Pathobiology of Renal Epithelial Injury
This aspect of our investigation has been directed towards a detailed analysis and understanding of the complex morphologic features, physiologic mechanisms and metabolic processes which are involved in the recovery from acute renal failure. The present investigations are designed to determine the cellular and molecular basis of the morphologic and physiologic preservation that accompanies recovery from renal epithelial injury and specifically to investigate the role of adenine nucleotide metabolism in the initiation of renal cellular injury, activation of the stress response and recovery. Studies to investigate the integrity of cell plasma membrane structure and function and how it is affected by ATP depletion are being conducted to determine the signaling mechanisms that provide a cross link between the cytoskeletal alterations, cellular nucleotides, induction of the stress response and the loss of membrane integrity. The contribution of the stress response via the induction of heat shock proteins is being studied to determine how these proteins may be involved in cytoprotection by recycling of proteins displaced from their correct membrane domains and how polymorphisms of the gene affect their expression.
Function and Structure of Transporting Epithelia
The structural and functional characteristics of various transporting epithelia are being studied in a variety of normal, adaptive, and pathologic states and it is intended to correlate structure and function at the cellular level. Ultrastructural and confocal microscopy techniques are being used to study adaptive changes in the transporting epithelium. A second area of investigation concentrates on the use of monoclonal antibodies and molecular probes to membrane associated transport proteins. These techniques have been used to assess some aspects of the functional characteristics of NaK-ATPase as well as studying cellular biosynthesis, assembly, and polar insertion into the plasma membrane. In addition, tissues such as colon, liver, heart and brain are also being studied relative to the distribution of isoforms of this enzyme and its relationship to specific transport functions. Additional studies are being directed at the isolation of other transport proteins to study their distribution and function. These include the potassium-proton pump of the colon, CFTR, the polycystins and vacuolar H-ATPase. In addition, studies are underway to investigatethe interactions of transport proteins with adaptor molecules and cytoskeletal elements and the role of these interactions in the development and maintenance of cell polarity as well as in cyst formation.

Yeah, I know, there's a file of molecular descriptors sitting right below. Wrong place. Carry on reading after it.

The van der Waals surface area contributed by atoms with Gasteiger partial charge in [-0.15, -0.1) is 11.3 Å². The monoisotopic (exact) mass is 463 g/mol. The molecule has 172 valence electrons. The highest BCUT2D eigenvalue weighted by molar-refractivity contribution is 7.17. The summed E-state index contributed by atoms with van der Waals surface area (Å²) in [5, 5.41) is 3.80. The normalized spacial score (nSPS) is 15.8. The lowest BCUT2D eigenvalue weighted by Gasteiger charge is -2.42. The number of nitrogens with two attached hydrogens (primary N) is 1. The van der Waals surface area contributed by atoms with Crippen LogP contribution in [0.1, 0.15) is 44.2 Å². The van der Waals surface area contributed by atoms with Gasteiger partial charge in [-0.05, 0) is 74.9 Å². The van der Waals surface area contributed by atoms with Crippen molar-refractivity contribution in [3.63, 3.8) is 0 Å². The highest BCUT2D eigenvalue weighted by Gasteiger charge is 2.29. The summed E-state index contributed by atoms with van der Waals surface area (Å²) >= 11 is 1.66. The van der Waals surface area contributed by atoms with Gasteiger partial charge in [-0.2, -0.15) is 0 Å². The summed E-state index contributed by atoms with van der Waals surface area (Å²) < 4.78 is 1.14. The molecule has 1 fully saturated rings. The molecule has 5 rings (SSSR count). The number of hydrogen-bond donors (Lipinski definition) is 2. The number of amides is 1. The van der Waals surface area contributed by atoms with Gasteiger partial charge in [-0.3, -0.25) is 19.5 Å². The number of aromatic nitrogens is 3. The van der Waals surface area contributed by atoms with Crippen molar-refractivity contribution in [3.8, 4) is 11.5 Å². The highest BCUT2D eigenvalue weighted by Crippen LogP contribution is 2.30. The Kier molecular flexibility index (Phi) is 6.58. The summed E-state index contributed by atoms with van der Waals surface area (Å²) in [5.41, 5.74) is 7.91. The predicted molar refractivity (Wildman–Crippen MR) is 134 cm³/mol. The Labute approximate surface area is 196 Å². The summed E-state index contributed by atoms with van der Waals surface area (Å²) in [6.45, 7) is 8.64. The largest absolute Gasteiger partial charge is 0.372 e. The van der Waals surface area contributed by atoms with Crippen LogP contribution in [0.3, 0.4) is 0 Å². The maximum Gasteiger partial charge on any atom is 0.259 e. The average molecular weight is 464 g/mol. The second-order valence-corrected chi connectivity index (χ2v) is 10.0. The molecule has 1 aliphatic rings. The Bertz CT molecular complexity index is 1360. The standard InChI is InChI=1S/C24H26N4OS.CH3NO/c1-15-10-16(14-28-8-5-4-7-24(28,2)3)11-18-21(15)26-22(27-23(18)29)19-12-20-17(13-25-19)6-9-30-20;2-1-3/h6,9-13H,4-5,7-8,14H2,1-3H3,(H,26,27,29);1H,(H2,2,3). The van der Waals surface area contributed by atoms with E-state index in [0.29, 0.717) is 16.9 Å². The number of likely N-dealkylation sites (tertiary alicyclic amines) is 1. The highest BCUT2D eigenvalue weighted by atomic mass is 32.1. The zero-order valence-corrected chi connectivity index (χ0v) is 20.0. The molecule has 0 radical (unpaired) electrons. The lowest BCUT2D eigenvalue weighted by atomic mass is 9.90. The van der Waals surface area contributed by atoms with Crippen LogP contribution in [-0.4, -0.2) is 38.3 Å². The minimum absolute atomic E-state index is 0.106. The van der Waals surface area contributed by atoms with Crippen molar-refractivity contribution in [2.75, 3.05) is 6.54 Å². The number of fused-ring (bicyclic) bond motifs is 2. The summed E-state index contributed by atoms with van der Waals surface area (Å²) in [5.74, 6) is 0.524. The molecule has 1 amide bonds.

Pathology of Progressive Glomerular Sclerosis
This area of investigation is designed to examine the factors which are involved in the initiation and progression of renal scarring. Mesangial cells are grown on different defined matrices and are examined for the effect of growth factors on the expression of the phenotypic features, such as their biosynthetic profiles of matrix and cytoskeletal proteins including laminin, fibronectin and collagen types I, III, IV and V, myosin as well as neutral proteases, and cytokines under diabetic conditions. The intracellular signaling mechanisms which are disturbed under these conditions are also being investigated.